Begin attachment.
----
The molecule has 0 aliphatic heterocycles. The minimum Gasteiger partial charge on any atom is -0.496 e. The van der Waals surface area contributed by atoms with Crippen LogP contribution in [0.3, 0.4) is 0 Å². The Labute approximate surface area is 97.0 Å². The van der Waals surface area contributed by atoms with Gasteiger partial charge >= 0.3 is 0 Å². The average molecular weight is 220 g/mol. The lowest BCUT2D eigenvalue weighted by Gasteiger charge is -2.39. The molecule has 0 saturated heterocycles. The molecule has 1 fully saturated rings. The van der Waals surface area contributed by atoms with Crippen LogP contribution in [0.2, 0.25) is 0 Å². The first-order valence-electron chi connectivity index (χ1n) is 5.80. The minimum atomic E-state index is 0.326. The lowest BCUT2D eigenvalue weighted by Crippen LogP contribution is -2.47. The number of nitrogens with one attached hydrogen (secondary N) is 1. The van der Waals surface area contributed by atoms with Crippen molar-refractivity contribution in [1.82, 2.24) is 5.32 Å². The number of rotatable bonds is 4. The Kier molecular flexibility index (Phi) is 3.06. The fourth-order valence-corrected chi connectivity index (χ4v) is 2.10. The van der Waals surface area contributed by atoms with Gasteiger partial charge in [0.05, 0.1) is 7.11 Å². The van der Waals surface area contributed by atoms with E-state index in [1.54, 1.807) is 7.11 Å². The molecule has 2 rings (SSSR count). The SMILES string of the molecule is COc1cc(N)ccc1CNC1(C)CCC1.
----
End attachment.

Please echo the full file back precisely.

The molecule has 0 aliphatic heterocycles. The minimum Gasteiger partial charge on any atom is -0.496 e. The van der Waals surface area contributed by atoms with Crippen LogP contribution in [0.3, 0.4) is 0 Å². The Labute approximate surface area is 97.0 Å². The van der Waals surface area contributed by atoms with Gasteiger partial charge >= 0.3 is 0 Å². The average molecular weight is 220 g/mol. The lowest BCUT2D eigenvalue weighted by Gasteiger charge is -2.39. The molecule has 0 saturated heterocycles. The molecule has 1 fully saturated rings. The van der Waals surface area contributed by atoms with Crippen LogP contribution in [0.2, 0.25) is 0 Å². The first-order valence-electron chi connectivity index (χ1n) is 5.80. The minimum atomic E-state index is 0.326. The lowest BCUT2D eigenvalue weighted by Crippen LogP contribution is -2.47. The number of nitrogens with one attached hydrogen (secondary N) is 1. The van der Waals surface area contributed by atoms with Crippen molar-refractivity contribution in [1.82, 2.24) is 5.32 Å². The number of rotatable bonds is 4. The Kier molecular flexibility index (Phi) is 3.06. The fourth-order valence-corrected chi connectivity index (χ4v) is 2.10. The van der Waals surface area contributed by atoms with Gasteiger partial charge in [0.05, 0.1) is 7.11 Å². The van der Waals surface area contributed by atoms with E-state index in [1.54, 1.807) is 7.11 Å². The molecule has 2 rings (SSSR count). The SMILES string of the molecule is COc1cc(N)ccc1CNC1(C)CCC1.